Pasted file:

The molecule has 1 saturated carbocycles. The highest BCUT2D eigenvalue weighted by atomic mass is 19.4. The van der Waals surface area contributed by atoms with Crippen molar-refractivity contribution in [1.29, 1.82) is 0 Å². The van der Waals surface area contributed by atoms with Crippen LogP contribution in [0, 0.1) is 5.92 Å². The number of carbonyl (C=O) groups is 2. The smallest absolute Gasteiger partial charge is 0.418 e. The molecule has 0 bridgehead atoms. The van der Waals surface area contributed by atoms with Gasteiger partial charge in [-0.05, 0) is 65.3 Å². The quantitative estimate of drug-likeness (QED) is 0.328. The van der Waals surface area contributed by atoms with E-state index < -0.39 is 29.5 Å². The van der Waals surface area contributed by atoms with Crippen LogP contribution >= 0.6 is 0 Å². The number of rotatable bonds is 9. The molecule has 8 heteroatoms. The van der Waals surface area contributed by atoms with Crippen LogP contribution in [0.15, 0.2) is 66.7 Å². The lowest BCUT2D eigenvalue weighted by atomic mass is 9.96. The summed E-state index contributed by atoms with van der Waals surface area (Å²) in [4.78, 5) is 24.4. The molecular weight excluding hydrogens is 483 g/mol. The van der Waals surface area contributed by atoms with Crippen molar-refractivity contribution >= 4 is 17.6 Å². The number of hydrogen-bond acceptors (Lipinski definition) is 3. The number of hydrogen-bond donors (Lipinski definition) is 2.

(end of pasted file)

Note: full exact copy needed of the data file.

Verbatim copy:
The molecule has 1 saturated carbocycles. The highest BCUT2D eigenvalue weighted by atomic mass is 19.4. The van der Waals surface area contributed by atoms with Crippen molar-refractivity contribution in [1.29, 1.82) is 0 Å². The van der Waals surface area contributed by atoms with Crippen LogP contribution in [0, 0.1) is 5.92 Å². The number of carbonyl (C=O) groups is 2. The smallest absolute Gasteiger partial charge is 0.418 e. The molecule has 0 bridgehead atoms. The van der Waals surface area contributed by atoms with Gasteiger partial charge in [-0.05, 0) is 65.3 Å². The quantitative estimate of drug-likeness (QED) is 0.328. The van der Waals surface area contributed by atoms with E-state index < -0.39 is 29.5 Å². The van der Waals surface area contributed by atoms with Crippen LogP contribution >= 0.6 is 0 Å². The number of rotatable bonds is 9. The molecule has 8 heteroatoms. The van der Waals surface area contributed by atoms with Crippen LogP contribution in [0.15, 0.2) is 66.7 Å². The lowest BCUT2D eigenvalue weighted by atomic mass is 9.96. The summed E-state index contributed by atoms with van der Waals surface area (Å²) in [4.78, 5) is 24.4. The molecular weight excluding hydrogens is 483 g/mol. The van der Waals surface area contributed by atoms with Crippen molar-refractivity contribution >= 4 is 17.6 Å². The number of hydrogen-bond acceptors (Lipinski definition) is 3. The number of hydrogen-bond donors (Lipinski definition) is 2.